5) Being unteachable
Be open, and learn, learn, learn. Find several mentors whom you trust, and ask for assistance. Read about people who have made it big in the field you love, and follow their lead (if it feels right). Avoid being overly attached to yourself, to your ego, to how you think this must unfold, and to your own timeline. As far as you can, let go of the “how’s” and the “when’s” and be very true to yourself, following what you love every day with openness and flexibility.

Part II:

The following are steps that need to be addressed to claim your true niche, and serve it well.

Say Yes to!

1) Determining exactly whom you wish to serve
It’s critical to know exactly whom you wish to serve in your practice or business. Who is your “ideal” client – the individual or group you love to serve and for whom your products and services are a perfect it. If you are unsure about the profile of your ideal client, observe yourself in your work for the next month. Watch closely – which clients or customers do you feel absolutely great interacting with, and which clients make it feel like a struggle. Begin to flesh out all the parameters of an ideal client for you – income, demographic, values, needs, pain points, interests, where you can find them, etc. The clients/customers you love to serve and who make you feel great and successful doing it, are those you are meant to serve.

2) Identifying how you want to serve them
Once you know whom you wish to serve, determine the avenues that are best for you. Is it developing and selling products or programs, or providing one-one-one or group consulting? Is it giving presentations or workshops, or advising or teaching in other ways. If you are drawn to trying a new approach such as presenting workshops, but have fear around it, face your fear and move

forward despite it. Develop a workshop on a topic that you are a true expert in, and offer it locally (present it free of charge at a library or other community venue if you need to in the beginning, to gain
the expertise you need to feel like a pro delivering it). Know how you want to contribute in the world (through goods, services, information, resources, etc), and get on a powerful path to doing that.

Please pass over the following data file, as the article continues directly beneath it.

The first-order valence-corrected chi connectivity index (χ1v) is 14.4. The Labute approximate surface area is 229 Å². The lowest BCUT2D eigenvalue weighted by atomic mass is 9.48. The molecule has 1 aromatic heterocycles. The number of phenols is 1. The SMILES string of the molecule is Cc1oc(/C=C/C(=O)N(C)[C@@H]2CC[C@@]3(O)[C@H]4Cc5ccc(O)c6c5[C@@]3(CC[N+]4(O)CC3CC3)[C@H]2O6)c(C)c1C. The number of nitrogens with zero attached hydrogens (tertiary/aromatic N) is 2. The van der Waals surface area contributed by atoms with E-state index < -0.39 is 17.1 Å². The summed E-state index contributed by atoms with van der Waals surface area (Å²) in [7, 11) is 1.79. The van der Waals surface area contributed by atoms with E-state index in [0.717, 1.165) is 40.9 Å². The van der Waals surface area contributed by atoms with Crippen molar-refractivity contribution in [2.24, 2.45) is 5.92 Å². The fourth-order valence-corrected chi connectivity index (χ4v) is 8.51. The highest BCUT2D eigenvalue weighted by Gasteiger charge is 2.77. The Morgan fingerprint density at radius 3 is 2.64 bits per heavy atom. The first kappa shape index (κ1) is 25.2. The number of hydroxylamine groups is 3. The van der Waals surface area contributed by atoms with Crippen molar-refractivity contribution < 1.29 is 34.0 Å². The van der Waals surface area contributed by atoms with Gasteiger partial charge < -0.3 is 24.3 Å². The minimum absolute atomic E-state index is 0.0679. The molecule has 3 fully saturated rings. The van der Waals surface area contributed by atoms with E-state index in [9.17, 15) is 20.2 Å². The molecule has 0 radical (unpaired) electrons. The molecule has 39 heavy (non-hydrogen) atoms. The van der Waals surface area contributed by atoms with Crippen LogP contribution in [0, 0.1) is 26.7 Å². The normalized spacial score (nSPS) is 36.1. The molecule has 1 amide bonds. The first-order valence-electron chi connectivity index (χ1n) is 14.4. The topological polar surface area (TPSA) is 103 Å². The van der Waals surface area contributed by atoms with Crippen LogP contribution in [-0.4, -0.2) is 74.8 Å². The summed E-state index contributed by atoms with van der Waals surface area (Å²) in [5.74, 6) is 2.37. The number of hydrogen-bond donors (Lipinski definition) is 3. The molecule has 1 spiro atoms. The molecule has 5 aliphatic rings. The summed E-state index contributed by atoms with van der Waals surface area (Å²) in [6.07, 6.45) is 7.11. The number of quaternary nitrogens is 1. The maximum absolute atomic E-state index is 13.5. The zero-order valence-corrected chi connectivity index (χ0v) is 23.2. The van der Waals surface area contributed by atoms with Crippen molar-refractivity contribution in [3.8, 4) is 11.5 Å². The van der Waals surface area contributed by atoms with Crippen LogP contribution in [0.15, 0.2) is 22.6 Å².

3) Knowing what your special talents and gifts are in this niche – how are you different, better than the competition?
There are thousands of gifted and talented individuals out there who are providing similar services and products to your own. The key to rising above the competition is to know clearly what your unique talents are. How are you different in what you do and provide? How are you better and what stands you apart? If you don’t the answer to this yet, there’s a process to discovering it involving exploration, discovery, and assessment. First, ask five colleagues and clients/customers whom you know well and trust to give you candid feedback about what you do as a professional. Ask them: 1) What’s great about the work I do? 2) What could be improved, and 3) How do you think it’s different from my competitors? Listen to the feedback and integrate what feels right.

Next, watch yourself for the next month – ask yourself, “What am I doing in how I deliver my products and services that is different from all the rest?” As my colleague and terrific branding expert Robert Friedman of Fearless Branding explains, “We have to know what emotional gift we bring to our clients – what do we give them emotionally when the use our services or products? For me, it’s breakthrough – what is it for you?

4) Getting over your fears about coming forward in this area
I work with many superior healing practitioners, coaches and consultants, as well as corporate executives and other professionals who are truly gifted in one particular area, and long to pursue it, but are downright afraid. What are most people afraid of? Both failure and success. In terms of failure, it’s very common to fear failure at the thing you most deeply long for, because in your mind, if you fail at this, your dreams will be truly shattered. But from my perspective, you must face this fear head on, and walk through it, in order to live a life of passion, power, and purpose. Yes, you might fail at first, but if it’s meant to be, you’ll find your way, and do it supremely well.